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    "I really hope we don't have this issue again" sounds like you don't want him to report harassment. – Benjamin Hubbard Apr 9 '15 at 21:16
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You should have said that yes, you are asking the employee to deal with the manager but that you are keeping an eye on what's going on and if the employee fails to work things out with the manager, to immediately get back to you.

You are phrasing your response as a total handoff to the manager, and it is no wonder that the eployees have zero confidence in you - I would have zero confidence in you myself if I were in your employees' shoes. Act like you own some responsibility. The employee came to you in the first place because they have zero confidence in the manager. Unless you address the issue of lack of confidence in the manager head on, your handling of the employees' issues isn't worth a plug nickel. I don't send people back into the lions' den without giving them the confidence that I've got their back.

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    You might have missed this part: "I told him what I normally say: "That's an issue which definitely needs to be addressed. It's good that your brought it up. I strongly recommend you take it up with your manager first. If your manager does not take action, or if he does not escalate the issue, then let me know and I will deal with it"." – jcm Apr 3 '15 at 3:10
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    That's exactly the problem. What you told him sounds like a canned response that may SOUND like you care but really you're just politely saying "I don't have the time to deal with your issue, go bother someone else with it". In most cases you are justified in saying to, as a CEO you DO have better things to do than solve every employee's issue. In the racism case however, this is definitely something you want to be involved in, as per NotMe's answer. – Cronax Apr 3 '15 at 7:56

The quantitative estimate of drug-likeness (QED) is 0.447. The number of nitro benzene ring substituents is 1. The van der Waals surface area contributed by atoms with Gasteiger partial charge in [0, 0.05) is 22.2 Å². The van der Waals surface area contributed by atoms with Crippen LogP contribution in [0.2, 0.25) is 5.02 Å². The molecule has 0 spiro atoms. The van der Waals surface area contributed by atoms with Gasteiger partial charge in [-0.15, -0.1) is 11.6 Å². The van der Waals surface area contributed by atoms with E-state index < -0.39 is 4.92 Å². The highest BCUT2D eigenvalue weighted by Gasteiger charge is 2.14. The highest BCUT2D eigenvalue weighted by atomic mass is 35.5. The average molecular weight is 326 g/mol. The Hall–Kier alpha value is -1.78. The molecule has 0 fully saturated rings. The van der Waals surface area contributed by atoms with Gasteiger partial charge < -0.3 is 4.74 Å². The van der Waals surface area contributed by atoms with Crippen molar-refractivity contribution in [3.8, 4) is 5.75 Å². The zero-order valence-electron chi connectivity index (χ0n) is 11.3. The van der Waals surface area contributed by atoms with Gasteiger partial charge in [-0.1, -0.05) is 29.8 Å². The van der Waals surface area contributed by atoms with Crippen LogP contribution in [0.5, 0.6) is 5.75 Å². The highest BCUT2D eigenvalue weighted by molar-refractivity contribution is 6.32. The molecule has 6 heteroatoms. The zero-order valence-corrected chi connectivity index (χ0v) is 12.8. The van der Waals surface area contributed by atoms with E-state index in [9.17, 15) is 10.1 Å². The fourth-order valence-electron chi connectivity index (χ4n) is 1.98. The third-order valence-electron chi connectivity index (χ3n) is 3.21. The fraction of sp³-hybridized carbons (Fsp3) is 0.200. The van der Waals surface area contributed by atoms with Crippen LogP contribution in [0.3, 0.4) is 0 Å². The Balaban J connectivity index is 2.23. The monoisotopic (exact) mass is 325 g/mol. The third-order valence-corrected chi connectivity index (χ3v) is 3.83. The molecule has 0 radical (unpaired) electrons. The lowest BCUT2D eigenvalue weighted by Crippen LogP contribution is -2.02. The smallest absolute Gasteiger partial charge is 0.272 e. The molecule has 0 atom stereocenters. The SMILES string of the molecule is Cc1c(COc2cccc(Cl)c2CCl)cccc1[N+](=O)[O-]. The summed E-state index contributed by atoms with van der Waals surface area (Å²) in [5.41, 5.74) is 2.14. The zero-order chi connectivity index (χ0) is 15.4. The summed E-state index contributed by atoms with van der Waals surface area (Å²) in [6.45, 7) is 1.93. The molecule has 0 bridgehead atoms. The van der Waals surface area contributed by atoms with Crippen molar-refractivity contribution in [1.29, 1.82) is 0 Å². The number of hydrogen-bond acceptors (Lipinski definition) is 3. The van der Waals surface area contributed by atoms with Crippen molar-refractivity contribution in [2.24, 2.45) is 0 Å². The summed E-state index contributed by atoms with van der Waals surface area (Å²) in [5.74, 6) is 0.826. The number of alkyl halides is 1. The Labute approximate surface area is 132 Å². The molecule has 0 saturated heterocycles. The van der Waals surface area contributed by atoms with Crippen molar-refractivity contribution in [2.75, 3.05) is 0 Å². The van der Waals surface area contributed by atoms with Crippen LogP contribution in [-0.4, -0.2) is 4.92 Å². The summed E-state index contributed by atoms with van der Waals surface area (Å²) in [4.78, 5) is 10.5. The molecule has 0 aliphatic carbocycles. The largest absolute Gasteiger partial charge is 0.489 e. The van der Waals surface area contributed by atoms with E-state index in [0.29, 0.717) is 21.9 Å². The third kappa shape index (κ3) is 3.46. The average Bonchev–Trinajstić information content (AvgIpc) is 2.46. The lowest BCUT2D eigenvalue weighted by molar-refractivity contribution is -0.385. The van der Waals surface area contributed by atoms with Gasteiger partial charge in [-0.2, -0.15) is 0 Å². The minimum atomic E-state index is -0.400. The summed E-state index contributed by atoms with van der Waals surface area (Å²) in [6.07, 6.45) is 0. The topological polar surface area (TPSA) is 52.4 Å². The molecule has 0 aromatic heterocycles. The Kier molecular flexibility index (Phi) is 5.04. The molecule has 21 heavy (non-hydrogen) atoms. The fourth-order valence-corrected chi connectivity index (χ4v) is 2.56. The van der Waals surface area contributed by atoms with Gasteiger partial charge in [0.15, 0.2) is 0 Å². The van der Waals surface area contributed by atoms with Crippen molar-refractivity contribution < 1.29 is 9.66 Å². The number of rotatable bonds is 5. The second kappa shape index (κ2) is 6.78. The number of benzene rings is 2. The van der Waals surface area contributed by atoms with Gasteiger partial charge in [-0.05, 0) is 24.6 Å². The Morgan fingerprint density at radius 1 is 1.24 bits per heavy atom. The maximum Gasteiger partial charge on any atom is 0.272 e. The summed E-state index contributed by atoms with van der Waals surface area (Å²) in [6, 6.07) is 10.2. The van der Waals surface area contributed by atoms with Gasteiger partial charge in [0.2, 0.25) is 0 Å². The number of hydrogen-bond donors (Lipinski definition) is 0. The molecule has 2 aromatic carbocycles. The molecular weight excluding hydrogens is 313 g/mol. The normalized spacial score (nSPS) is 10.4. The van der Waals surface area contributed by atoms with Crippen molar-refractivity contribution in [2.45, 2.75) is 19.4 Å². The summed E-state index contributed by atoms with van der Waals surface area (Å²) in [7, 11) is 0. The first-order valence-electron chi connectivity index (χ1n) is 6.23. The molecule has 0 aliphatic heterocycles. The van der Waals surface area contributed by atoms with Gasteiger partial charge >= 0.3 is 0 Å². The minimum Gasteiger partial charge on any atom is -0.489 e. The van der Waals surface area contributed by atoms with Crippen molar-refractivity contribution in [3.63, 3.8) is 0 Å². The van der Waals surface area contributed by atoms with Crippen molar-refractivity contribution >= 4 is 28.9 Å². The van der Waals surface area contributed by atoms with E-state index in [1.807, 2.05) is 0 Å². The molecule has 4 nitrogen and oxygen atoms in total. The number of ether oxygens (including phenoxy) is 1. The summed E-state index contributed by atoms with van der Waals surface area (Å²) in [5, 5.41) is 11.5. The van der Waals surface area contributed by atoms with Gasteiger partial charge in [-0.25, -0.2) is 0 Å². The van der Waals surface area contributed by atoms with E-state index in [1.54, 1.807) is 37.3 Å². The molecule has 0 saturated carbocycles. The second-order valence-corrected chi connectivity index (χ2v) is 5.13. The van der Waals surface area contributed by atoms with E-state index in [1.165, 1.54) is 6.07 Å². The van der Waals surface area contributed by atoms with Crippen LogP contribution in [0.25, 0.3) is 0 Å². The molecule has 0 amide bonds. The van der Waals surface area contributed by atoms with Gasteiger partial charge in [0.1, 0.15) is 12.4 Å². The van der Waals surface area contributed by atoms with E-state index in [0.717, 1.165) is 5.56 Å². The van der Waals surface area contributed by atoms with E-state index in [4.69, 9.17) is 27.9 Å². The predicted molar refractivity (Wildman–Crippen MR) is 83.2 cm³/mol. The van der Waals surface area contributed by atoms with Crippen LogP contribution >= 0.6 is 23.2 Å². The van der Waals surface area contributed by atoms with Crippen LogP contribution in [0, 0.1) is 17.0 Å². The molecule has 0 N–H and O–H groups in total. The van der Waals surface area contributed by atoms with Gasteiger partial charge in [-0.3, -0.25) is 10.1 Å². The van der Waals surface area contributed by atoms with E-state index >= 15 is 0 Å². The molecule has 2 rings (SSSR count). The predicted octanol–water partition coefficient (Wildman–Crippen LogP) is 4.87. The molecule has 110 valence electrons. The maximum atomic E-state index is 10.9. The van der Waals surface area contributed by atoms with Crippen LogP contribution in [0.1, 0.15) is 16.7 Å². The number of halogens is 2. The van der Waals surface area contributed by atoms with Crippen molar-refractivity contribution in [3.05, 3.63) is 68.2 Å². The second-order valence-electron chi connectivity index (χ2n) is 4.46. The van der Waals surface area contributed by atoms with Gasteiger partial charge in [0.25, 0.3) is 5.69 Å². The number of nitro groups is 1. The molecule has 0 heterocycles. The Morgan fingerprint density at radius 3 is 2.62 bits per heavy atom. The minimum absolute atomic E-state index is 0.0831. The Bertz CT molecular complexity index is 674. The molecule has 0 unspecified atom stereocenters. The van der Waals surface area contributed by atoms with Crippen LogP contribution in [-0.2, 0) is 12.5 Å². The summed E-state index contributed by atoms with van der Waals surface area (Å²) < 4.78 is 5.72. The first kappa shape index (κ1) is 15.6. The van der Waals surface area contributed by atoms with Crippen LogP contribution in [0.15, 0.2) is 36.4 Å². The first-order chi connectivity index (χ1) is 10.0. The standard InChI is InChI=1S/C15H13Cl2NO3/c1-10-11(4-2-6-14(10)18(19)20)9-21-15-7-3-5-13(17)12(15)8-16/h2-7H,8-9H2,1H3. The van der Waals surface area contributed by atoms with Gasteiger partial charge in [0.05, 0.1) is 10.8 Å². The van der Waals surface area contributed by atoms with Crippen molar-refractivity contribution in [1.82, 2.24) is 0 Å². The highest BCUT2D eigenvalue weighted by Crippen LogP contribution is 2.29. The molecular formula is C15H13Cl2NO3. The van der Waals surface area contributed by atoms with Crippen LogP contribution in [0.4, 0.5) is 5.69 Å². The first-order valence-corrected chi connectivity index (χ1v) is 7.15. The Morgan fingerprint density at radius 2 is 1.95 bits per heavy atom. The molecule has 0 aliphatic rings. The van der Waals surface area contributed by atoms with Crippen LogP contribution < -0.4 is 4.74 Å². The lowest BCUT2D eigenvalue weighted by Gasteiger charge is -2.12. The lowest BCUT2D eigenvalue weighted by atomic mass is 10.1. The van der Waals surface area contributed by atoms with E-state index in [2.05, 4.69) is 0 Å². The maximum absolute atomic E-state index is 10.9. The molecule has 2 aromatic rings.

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    @jcm I didn't miss that part. In fact, my evaluation that this response is inadequate is the core of my answer. The OP should have said: "talk to the manager but know that I am keeping tabs. If you are still unsatisfied, get right back to me". The OP's response makes it appear that he is washing his hands off the issue. That may not be the OP's intent - to be fair, I don't think it was - but that's the result. Unfortunately, the only thing that counts in my world is results not intent. – Vietnhi Phuvan Apr 3 '15 at 10:30
  • ("eployees" -> "employees") – Peter Mortensen Apr 6 '15 at 9:26
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As you seem from a culture where there is little authoritative distance (dunno the English term for sure) an alternative approach is to just write a company wide mail about it explaining exactly what you just explained to us. People will understand this and at the same time it's a lot nicer than turning it into a 'you didn't trust your manager enough'-issue like one of the other answers suggested.

Try to prevent your company from becoming a huge bureaucracy and defining it in terms like 'official channels' and the like and instead just share your perspective. I know, it's not the deepest of answers, but if you learn to write emails like that without making them accusatory (a bit of a skill of its own, but if you're a CEO already you probably already learned that) it can allow an amazing work environment to grow.

  • this post is rather hard to read (wall of text). Would you mind editing it into a better shape? – gnat Apr 3 '15 at 10:46
  • @gnat 9 lines is a wall of text? And to whoever the downvoter is, please do understand that company culture is extremely localized, I am aware that this advice would be impossible in large parts of america for example despite being perfectly fine in for example a country like the Netherlands. – David Mulder Apr 3 '15 at 11:01
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    @DavidMulder: some people just like paragraph breaks, and they report struggling to read answers that don't contain any. The longest paragraph in the question in way longer than your answer, but nobody said that the question contains a wall of text. The blank lines get them good and warmed up, so they can take a run at a big paragraph in context but apparently not alone. – Steve Jessop Apr 3 '15 at 15:01
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I feel you should have a meeting with all your employees and should explain the actual structure to follow

Employees->Manager->Manager's Manager-> CEO

and may be because as you said you are young and you discuss non-work related stuff they (Employees) are feeling more comfortable with you to discuss good and also bad I cannot say you should not be in this way but be hard to some extent and also tell your managers to be in the same way so that they (Employees) can contact manager's instead of you.